The 'Resurrectionists': Machu Picchu, Early Twentieth Century Americanist Archaeology, and the Creation of Peruvian Cultural Patrimony Law

  • 23 Feb 2012
  • 4:30 PM
  • Penn Museum, Philadelphia, PA

“The 'Resurrectionists': Machu Picchu, Early Twentieth Century Americanist Archaeology, and the Creation of Peruvian Cultural Patrimony Law”
Christopher Heaney , Harrington Doctoral Fellow, Department of History, University of Texas at Austin
4:30pm – Classroom 2, Penn Museum

In 1911, a Yale historian and explorer named Hiram Bingham followed a series of guides, some of them indigenous, to ridgetop complex of Inca palaces, temples  and terraces in the Andes Mountains of Southern Peru. This was Machu Picchu, and in the years following, Bingham made the site famous in the pages of National Geographic and incited a century-long fight between Yale and Peru over the ownership of its artifacts. In this talk, Christopher Heaneywill draw from his book, Cradle of Gold, to detail the background of that controversy, locating it in Peruvian efforts at national patrimony protection, North American collection methods, and local traditions of antiquarianism and study. He will also examine the collaborations and conflicts between Yale's investigators and the farmers who lived at the site and were drafted into digging up the graves up the Incas. Incorporating his ongoing research, he will show how the fight for Machu Picchu was a watershed moment in the history of Peruvian cultural patrimony -- and how its resolution in 2010 suggests a new opportunity for U.S.-Peruvian cooperation.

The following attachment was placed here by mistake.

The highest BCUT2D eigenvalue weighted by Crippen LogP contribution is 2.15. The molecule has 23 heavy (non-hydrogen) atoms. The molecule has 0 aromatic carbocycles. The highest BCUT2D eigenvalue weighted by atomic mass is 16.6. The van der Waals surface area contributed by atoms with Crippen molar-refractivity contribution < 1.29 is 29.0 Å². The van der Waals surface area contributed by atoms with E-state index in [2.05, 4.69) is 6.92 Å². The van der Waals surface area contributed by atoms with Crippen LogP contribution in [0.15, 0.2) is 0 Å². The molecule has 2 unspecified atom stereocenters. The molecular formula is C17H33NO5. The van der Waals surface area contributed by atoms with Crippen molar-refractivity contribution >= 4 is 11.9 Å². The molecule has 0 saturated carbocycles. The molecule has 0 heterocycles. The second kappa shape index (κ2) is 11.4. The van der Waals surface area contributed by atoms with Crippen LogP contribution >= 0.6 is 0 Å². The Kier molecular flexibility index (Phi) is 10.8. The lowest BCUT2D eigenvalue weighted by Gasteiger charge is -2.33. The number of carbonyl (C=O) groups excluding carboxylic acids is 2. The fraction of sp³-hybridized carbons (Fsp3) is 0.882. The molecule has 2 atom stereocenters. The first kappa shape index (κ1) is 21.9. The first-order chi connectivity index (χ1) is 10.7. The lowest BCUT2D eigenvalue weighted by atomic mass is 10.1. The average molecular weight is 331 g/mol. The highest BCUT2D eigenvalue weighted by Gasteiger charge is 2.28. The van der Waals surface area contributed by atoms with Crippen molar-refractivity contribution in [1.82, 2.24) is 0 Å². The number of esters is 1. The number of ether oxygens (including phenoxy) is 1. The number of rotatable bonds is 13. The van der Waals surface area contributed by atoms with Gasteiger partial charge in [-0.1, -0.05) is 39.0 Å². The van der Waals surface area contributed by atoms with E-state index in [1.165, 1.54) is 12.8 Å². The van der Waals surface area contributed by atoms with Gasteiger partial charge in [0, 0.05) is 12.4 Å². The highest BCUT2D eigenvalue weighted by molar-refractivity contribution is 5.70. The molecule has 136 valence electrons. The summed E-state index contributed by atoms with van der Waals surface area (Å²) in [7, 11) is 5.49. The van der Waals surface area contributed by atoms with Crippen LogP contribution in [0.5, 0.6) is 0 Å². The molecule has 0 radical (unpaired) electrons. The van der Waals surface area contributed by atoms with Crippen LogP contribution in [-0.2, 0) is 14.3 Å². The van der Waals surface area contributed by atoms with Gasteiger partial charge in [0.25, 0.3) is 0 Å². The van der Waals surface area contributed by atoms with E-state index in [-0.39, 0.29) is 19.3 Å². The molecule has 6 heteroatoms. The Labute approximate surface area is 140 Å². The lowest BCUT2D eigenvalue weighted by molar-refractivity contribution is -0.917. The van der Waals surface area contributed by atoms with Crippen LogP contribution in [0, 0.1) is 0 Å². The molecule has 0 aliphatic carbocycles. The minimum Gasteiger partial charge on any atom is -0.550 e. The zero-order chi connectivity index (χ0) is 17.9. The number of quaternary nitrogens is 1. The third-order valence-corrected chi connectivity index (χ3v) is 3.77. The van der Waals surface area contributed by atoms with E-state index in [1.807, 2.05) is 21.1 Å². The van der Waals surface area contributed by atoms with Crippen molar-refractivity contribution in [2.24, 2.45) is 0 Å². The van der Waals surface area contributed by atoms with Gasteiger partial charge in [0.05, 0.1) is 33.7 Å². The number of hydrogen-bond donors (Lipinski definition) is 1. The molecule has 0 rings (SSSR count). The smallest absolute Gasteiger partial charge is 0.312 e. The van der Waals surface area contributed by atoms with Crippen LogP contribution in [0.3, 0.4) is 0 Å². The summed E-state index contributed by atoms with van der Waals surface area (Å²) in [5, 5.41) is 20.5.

The Penn Cultural Heritage Center Spring Lecture Series is sponsored, in part, by the PoGo Family Foundation.

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